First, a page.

I have contemplated about sharing my/our struggles this week with you. I have been afraid that I might offend someone or that my feelings will be too raw or personal for some. But then I look over my blog and remind myself of why I started it in the first place. I started it to share with others the journey of life. My goal has always been to be honest…even if that means we may not agree. Even if that means that all of my posts aren’t about sharing cute pictures or funny little stories. If life was that surreal there would be no need for the self help section at the local book store and all psychologists/psychiatrists would be without a job.

So…here I go. This post may or may not make you angry and it may or may not offend you but I will not apologize. This blog is my little corner of the blog world where I will freely share my feelings and views even if they are not shared by all. More than anything, I hope this post will give you a chance to think and maybe see things from a perspective you may or may not be familiar with.

Can I just tell you that parenting adopted children is NOT the same as parenting birth children? It is not the same, it is not the same, it is not the same! I know many of you are sitting there saying “how would you know? You don’t have any birth children.” I do not need to have any birth children to be able to see the difference. There are thousands of books out there that address parenting from the perspective of birth children. Reading them alone clues me in that there is a difference. But I also have the privilege of knowing many people (friends, family, etc…) who do have birth children. I have also babysat many of those same children. I have been preparing to be a mother (or so I thought I was) for many, many years. And it is NOT the same!

Do you hear the frustration in my words? Do you know tears well up in my eyes as I try to write this? Can you hear how tired am I? If you can’t let me just tell you I that am. I am so tired of so many things right now.

I am so tired of people being around my children for a few minutes and then saying “they have adjusted so well” or “see Kelli you have nothing to worry about they are just fine. They’re normal.” Really? How can anyone be in the presence of another person for a few minutes or maybe a half hour and evaluate their total being as adjusted or normal? It is so frustrating. And I am tired of trying to educate people as to why they are not just fine and that they have not completely adjusted.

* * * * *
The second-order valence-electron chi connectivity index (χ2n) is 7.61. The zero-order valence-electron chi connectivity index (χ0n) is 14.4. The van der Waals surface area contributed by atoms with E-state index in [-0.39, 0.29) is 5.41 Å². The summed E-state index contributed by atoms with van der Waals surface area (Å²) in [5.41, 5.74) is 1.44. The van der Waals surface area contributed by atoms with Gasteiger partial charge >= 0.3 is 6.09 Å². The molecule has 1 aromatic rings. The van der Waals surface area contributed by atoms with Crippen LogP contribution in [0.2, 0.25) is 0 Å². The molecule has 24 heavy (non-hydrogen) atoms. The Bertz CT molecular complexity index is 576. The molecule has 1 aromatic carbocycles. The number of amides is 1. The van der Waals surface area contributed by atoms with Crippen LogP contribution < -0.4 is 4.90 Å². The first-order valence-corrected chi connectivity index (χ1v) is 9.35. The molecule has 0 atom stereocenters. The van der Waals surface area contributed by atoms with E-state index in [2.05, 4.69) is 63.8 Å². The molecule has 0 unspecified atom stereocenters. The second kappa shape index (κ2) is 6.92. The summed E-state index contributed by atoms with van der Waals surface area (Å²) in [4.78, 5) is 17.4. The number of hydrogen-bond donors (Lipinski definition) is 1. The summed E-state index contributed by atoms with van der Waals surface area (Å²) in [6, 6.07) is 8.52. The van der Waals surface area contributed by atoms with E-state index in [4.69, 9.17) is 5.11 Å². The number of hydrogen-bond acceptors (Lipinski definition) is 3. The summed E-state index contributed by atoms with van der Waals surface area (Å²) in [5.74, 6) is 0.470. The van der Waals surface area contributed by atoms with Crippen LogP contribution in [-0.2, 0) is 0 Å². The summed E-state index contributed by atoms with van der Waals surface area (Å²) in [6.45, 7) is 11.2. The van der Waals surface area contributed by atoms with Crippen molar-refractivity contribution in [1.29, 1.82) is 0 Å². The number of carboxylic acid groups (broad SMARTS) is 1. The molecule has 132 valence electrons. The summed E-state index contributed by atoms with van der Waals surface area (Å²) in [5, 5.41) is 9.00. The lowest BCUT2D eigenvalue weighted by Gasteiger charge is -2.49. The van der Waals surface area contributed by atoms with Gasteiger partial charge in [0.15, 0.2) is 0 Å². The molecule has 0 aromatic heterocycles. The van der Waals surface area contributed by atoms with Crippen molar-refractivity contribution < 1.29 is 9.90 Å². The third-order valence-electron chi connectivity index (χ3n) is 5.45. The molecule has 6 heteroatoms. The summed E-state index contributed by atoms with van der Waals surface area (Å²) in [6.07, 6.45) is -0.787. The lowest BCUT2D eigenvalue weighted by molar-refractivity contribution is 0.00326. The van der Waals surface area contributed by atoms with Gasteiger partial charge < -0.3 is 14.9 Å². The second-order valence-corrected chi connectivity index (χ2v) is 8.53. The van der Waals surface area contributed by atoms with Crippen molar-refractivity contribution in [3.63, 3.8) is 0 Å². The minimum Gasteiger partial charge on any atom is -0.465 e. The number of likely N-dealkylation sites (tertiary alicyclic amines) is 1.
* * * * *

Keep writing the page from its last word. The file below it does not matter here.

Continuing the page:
These fragile little beings are not quick fixes. You can’t pick them up and dust off the last 20 months of abandonment/attachment issues and say “all better.” Do you know what it is like to try to get a toddler to understand they do not need to be afraid? Do you know how hard it is to try to help them understand they are safe, secure and they do not need to fear us leaving them?

Go anywhere online and take a minute to study the importance of the first 12 months of a child’s life and you will learn that a great deal of how a child gets wired happens in those first 12 months. In those first 12 months this child is wired (or learns) whether or not their needs will be met when they are hungry, when they are afraid, when they need to be changed, when they need love, etc… So why is this so important and makes such a difference? Because in a child who lives in a healthy environment with his/her birth parents all of that child’s needs are met. That child is wired to know he/she is safe, secure, fed, and cared for. There has been no traumatic experience (again in a healthy birth family) that would make this child question or fear their needs being met.

Many children who experience certain trauma and or conditions in the first 36 months of life can have attachment issues or what is also called Reactive Attachment Disorder. There are approximately 10 or so conditions that will leave a child ripe for attachment problems. Of these 10 or so conditions Isaac has experienced at least 5 and I believe Jocelyn has experienced 6. It is painful to admit. It is painful to know that all professionals in the field of early childhood development agree on this one thing…these event/conditions cause trauma. After reading an article the other night I also came to realize that Jocelyn’s clinging to me those first few days was not out of immediate attachment but out of sheer terror from Post Traumatic Stress. It is hard to swallow that one of the most wonderful days for Hubby and me was probably one of the most traumatizing things for our daughter.

I am tired of hearing that raising an adoptive child is no different than a birth child. It is NOT the same! How can anyone see the two the same? A child coming from a healthy birth family has had a completely different experience than a child that has been orphaned and adopted. I will stick to my sweet peas to explain. Our little ones lost their mother when they were 3 months old. As far as we know she loved them and never planned to give them up. The father who had no clean water to be able to feed them formula gave them to a missionary asking the missionary to find them a family. Within the first 3 months of life our beautiful precious sweet peas lost their mother and father.